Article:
Why Caregivers Should Avoid Denial in Dementia Care

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Family caregivers often find it challenging to accept a senior loved one’s dementia diagnosis. Sometimes a caregiver’s mechanism for handling the diagnosis may be to go into denial, which can be unsafe both for the caregiver and the senior. Caledon elder home care professionals discuss why caregivers should avoid denial and face the situation.

1. Prevent Financial Exploitation

Financial exploitation is a form of elder abuse. Not providing a loved one with the best possible care could result in major financial problems down the road. One way to avoid denial is to educate yourself on symptoms of dementia so you can provide your loved one with high-quality assistance in all aspects of his or her life. 

2. Reduce the Risk of Medication Overdose

Overdosing on medication is common in seniors with dementia. Even those who are healthy often make mistakes while taking medication, which could threaten their health. If you feel overwhelmed with your loved one’s diagnosis of dementia, try to take a step back and let a professional Caledon, ON, home caregiver help with some of the daily chores and projects.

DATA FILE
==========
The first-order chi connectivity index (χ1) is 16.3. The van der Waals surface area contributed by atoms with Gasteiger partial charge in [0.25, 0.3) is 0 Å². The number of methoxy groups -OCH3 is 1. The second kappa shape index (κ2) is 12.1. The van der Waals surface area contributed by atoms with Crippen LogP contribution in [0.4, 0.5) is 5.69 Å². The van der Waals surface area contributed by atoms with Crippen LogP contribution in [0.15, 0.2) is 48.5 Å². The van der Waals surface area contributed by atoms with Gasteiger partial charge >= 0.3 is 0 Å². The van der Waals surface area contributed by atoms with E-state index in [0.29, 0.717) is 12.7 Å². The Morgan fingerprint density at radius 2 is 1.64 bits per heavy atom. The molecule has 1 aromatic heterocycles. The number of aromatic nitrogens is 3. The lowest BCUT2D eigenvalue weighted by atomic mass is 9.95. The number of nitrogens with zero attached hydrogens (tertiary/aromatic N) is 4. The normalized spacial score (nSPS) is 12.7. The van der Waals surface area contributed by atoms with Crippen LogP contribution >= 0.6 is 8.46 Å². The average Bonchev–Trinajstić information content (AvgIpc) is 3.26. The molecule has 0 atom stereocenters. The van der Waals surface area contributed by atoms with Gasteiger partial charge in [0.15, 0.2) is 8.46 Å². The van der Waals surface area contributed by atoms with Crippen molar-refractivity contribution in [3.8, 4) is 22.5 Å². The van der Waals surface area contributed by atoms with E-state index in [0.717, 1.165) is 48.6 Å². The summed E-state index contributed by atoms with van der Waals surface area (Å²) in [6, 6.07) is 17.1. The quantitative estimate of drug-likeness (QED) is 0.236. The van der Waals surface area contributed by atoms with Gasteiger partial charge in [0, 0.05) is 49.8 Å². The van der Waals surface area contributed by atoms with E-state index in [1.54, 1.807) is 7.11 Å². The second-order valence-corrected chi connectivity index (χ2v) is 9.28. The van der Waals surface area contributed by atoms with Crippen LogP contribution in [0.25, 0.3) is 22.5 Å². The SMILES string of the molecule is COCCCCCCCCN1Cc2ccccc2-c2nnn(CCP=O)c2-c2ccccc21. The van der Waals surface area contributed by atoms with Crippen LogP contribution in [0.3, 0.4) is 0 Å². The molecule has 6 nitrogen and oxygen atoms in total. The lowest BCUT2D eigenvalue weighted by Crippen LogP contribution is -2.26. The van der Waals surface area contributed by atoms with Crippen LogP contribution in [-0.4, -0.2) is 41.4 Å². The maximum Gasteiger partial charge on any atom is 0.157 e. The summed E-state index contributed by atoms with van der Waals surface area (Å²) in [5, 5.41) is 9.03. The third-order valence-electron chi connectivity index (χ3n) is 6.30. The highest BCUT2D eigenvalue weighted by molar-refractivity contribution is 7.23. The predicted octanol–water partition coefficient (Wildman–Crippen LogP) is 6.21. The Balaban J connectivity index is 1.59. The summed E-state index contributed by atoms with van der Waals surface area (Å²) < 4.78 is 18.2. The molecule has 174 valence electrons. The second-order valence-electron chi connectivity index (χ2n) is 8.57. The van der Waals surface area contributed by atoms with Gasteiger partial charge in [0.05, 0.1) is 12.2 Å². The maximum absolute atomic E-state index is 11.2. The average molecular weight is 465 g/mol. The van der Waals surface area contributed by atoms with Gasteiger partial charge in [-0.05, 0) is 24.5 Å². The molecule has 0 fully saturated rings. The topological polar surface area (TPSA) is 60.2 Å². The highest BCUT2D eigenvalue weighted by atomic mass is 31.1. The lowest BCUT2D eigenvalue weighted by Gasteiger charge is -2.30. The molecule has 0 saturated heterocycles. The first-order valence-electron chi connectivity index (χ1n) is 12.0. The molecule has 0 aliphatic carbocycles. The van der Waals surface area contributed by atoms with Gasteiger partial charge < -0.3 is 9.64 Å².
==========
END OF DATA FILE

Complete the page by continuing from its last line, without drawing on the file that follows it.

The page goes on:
3. Decrease Hostilities Between Family Members

Family members can help support one another while caring for a loved one with dementia. Those who are in denial may end up putting their loved one’s health and wellbeing at risk. Many families undergo group therapy after a dementia diagnosis to work through their emotions and come up with a positive plan for the future. 

4. Stave Off Cognitive Decline

Feelings of anger and denial will only delay the treatments your loved one needs. Because there is no cure for dementia, it is important to catch the condition in its earliest stages to slow the rate of cognitive degeneration. Caregivers can often work through their negative emotions by keeping a daily journal of their thoughts and beliefs. 

5. Avoid Missing Out on Quality Time

Many family members want to spend as much time as possible with one another before a loved one passes away. By denying the diagnosis, you may be limiting the quality time you have with one another. Making new memories with your loved one might reduce your stress and help you get a better look at the situation.

If your loved one has been diagnosed with dementia and you need helping caring for him or her, reach out to Home Care Assistance. Our dedicated caregivers can assist your loved one with mobility, exercise, and household tasks, and we also provide specialized Alzheimer’s, Parkinson’s, and dementia care. Caledon families can call 905-951-8885 to schedule a no-obligation consultation with an experienced Care Manager.

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